The Fable: The Killer Who Doesn’t Kill: Review

After the overwhelming success and popularity of the first Fable (2019) film, it came as no surprise when the studio Shochiku announced a sequel had been fast-tracked, continuing the misadventures of Akira Sato, one of Japan’s most notoriously efficient assassins, trained for the craft from a child, and whose reputation has earned him the notorious moniker of, The Fable.

Okada Junichi (Library Wars, The Last Mission) once again helms the titular role as Sato, effortlessly returning to inhabit the charmingly anti-social hitman placed into semi-retirement under the order of his crime boss, who fearing the skilled assassin was over-worked, instructs his protégé not to kill under any circumstance, but instead focus on attaining an ordinary, domestic life.

However, things don’t go as planned when one of the employees at the small printing company where Sato now works becomes a mark of a dangerous con. As the plot unfolds, Sato is drawn back into Tokyo’s criminal underworld where he must face the repercussion of a previous contract that was left unresolved.

For those familiar with the first film, The Fable: The Killer Who Doesn’t Kill will pretty much deliver what you’d expect, an entertaining mix of action, violence, and a some truly deadpan comedy. However, as a sequel, The Killer Who Doesn’t Kill is surprisingly effective in driving the narrative forward, offering just enough backstory to welcome newcomers to The Fable mythos, while upping the ante and delivering plenty of surprises and fan service for those returning to the franchise.

Also returning alongside Junichi-san is director Kan Eguchi (Riding Uphill), who once again brings his trademark creativity to the film’s many action sequences, which surprisingly manage to surpass those of the original film, both in terms of ambition and stylistic execution. However even more impressive, is Eguchi-san’s handling of absurdist comedy, which he thankfully reigns in this time around in favor of a more dramatic narrative, allowing the ensemble cast – which includes the superbly villainous Shinichi Tsutsumi, the droll Yurina Hirata as the wheelchair bound Hinako and Fumino Kimura as Sato’s long-suffering partner in crime tasked with keeping him murder free – to bring their individual performances and comedic timings to a more structured narrative.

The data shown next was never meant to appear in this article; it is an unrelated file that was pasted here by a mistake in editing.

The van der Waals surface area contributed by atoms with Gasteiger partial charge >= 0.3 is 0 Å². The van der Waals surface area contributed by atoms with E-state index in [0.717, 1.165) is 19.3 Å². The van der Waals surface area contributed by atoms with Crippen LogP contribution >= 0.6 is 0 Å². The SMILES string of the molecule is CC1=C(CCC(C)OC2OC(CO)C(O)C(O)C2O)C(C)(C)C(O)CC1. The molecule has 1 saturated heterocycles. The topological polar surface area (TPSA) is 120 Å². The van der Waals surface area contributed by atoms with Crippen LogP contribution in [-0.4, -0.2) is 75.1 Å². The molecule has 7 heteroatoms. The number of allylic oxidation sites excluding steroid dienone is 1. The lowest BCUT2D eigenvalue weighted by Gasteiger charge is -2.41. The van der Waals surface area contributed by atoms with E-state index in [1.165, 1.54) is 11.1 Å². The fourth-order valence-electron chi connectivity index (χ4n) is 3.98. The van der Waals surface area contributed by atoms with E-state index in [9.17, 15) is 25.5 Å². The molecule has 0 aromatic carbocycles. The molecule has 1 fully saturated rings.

And although the film never intentionally overreaches from its original intent, there are moments which unfortunately pull audiences from the comfort of its genre tropes, namely the occasional deep dive into some rather creepy, perverse, and problematic themes including the placement of hidden cameras in a woman’s apartment and some grotesquely fetishized allusions. Granted these are scenes are designed to reinforce the malice of the film’s bad guys, but they play as a most unwelcome distraction from the deliberate sense of fun and adventure that is essentially the films primary foundation.


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